Outbreak Investigation Updates by Date
April 24, 2019 at 5:00 PM ET
CDC, public health and regulatory officials in several states, and the U.S. Food and Drug Administration are investigating a multistate outbreak of Salmonella Carrau infections.
Public health investigators are using the PulseNet system to identify illnesses that may be part of this outbreak. PulseNet is the national subtyping network of public health and food regulatory agency laboratories coordinated by CDC. DNA fingerprinting is performed on Salmonella bacteria isolated from ill people by using techniques called pulsed-field gel electrophoresis (PFGE) and whole genome sequencing (WGS). CDC PulseNet manages a national database of these DNA fingerprints to identify possible outbreaks. WGS gives a more detailed DNA fingerprint than PFGE. WGS showed that isolates from ill people were closely relatedly genetically. This means that people in this outbreak were more likely to share a common source of infection.
The multistate investigation began on April 2, 2019, when PulseNet identified the outbreak. As of April 12, 2019, 93 people infected with the outbreak strain of Salmonella Carrau have been reported from nine states. A list of the states and the number of cases in each can be found on the Map of Reported Cases page.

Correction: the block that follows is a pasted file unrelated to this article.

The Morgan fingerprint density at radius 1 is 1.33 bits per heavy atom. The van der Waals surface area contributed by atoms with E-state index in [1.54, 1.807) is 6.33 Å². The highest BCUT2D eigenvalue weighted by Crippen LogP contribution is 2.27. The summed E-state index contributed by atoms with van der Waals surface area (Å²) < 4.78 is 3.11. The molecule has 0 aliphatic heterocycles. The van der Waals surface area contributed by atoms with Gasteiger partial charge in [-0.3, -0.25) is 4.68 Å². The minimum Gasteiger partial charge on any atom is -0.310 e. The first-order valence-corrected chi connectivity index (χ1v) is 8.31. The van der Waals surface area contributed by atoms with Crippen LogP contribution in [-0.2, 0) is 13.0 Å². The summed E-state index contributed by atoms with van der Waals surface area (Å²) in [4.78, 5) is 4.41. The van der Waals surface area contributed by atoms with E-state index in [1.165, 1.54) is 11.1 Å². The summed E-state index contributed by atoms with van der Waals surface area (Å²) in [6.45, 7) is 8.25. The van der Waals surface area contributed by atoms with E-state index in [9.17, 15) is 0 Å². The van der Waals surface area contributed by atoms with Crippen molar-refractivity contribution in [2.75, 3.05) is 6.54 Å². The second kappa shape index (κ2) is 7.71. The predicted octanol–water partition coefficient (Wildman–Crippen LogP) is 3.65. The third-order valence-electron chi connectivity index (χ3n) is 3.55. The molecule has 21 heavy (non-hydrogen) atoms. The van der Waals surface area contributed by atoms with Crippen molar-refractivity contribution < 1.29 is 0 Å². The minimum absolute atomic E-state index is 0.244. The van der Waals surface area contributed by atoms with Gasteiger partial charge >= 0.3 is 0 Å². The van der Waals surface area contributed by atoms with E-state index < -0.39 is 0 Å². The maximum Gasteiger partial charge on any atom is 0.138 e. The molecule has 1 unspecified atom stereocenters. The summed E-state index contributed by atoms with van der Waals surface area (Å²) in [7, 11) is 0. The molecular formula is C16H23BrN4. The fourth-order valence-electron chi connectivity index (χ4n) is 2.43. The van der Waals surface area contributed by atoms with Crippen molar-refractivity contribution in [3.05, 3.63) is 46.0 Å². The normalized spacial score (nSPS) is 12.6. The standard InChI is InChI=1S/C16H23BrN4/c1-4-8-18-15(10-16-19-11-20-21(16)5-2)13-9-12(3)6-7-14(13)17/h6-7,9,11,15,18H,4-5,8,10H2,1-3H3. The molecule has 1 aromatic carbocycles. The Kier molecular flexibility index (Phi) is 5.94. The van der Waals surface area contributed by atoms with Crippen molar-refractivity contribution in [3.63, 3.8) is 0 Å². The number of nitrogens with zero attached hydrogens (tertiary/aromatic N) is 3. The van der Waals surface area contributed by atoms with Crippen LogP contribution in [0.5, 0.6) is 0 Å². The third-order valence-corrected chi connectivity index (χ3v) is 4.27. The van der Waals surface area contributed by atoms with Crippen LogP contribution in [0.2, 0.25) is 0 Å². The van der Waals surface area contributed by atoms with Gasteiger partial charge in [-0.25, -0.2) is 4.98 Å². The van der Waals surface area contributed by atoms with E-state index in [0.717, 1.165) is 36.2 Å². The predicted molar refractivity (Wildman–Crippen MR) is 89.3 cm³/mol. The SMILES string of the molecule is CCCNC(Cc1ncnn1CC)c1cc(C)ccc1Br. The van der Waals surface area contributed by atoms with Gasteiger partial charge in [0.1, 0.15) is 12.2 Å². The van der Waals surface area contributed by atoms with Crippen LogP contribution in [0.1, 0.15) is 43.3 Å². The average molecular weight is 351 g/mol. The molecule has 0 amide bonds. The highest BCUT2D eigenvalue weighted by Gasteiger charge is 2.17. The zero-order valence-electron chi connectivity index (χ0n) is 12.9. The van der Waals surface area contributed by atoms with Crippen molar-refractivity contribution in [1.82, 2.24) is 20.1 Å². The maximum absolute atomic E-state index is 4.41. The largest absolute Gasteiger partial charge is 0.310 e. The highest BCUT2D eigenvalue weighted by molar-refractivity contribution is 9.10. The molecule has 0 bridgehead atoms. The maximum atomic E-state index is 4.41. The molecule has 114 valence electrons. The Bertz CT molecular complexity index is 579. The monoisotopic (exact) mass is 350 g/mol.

Illnesses started on dates ranging from March 4, 2019, to March 31, 2019. Ill people range in age from less than one to 98 years, with a median age of 53. Fifty-seven percent are female. Of 53 people with information available, 23 (43%) have been hospitalized. No deaths have been reported.
Illnesses might not yet be reported due to the time it takes between when a person becomes ill and when the illness is reported. This takes an average of 4 weeks. Please see the Timeline for Reporting Cases of Salmonella Infection for more details.
Investigation of the Outbreak
Epidemiologic and traceback evidence indicate that pre-cut melon supplied by Caito Foods LLC of Indianapolis, Indiana is the likely source of this multistate outbreak.
In interviews, ill people answered questions about the foods they ate and other exposures in the week before they became ill. Thirty (77%) of 39 people interviewed reported eating pre-cut melons purchased from grocery stores, including pre-cut cantaloupe, watermelon, honeydew, or a fruit salad mix or fruit tray with melon. Four additional people reported eating pre-cut melon outside the home.
Information collected from stores where ill people shopped indicates that Caito Foods LLC supplied pre-cut melon to these stores. On April 12, 2019, Caito Foods, Inc. recalledexternal icon pre-cut watermelon, honeydew melon, cantaloupe, and pre-cut fruit medley products containing one of these melons produced at the Caito Foods LLC facility in Indianapolis, Indiana.
This investigation is ongoing, and CDC will provide updates when more information is available.